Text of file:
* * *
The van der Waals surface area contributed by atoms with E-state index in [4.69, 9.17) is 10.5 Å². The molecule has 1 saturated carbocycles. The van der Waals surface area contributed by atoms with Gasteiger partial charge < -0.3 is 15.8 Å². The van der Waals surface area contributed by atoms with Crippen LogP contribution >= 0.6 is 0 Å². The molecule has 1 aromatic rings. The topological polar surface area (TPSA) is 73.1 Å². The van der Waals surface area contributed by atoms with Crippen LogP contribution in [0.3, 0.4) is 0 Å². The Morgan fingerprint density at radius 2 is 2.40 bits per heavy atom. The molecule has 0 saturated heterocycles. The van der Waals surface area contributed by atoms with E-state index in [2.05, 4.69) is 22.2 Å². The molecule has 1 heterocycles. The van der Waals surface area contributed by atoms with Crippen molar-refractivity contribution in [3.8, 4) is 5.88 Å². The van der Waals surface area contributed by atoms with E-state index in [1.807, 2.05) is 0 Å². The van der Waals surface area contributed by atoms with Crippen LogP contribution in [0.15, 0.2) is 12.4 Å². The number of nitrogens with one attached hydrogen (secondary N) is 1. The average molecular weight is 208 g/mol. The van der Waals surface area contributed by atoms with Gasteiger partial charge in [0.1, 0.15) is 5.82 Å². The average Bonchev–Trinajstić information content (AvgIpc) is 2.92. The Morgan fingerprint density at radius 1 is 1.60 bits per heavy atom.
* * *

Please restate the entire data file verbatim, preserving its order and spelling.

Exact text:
The van der Waals surface area contributed by atoms with E-state index in [4.69, 9.17) is 10.5 Å². The molecule has 1 saturated carbocycles. The van der Waals surface area contributed by atoms with Gasteiger partial charge < -0.3 is 15.8 Å². The van der Waals surface area contributed by atoms with Crippen LogP contribution >= 0.6 is 0 Å². The molecule has 1 aromatic rings. The topological polar surface area (TPSA) is 73.1 Å². The van der Waals surface area contributed by atoms with Crippen LogP contribution in [0.3, 0.4) is 0 Å². The Morgan fingerprint density at radius 2 is 2.40 bits per heavy atom. The molecule has 0 saturated heterocycles. The van der Waals surface area contributed by atoms with E-state index in [2.05, 4.69) is 22.2 Å². The molecule has 1 heterocycles. The van der Waals surface area contributed by atoms with Crippen molar-refractivity contribution in [3.8, 4) is 5.88 Å². The van der Waals surface area contributed by atoms with E-state index in [1.807, 2.05) is 0 Å². The van der Waals surface area contributed by atoms with Crippen LogP contribution in [0.15, 0.2) is 12.4 Å². The number of nitrogens with one attached hydrogen (secondary N) is 1. The average molecular weight is 208 g/mol. The van der Waals surface area contributed by atoms with Gasteiger partial charge in [0.1, 0.15) is 5.82 Å². The average Bonchev–Trinajstić information content (AvgIpc) is 2.92. The Morgan fingerprint density at radius 1 is 1.60 bits per heavy atom.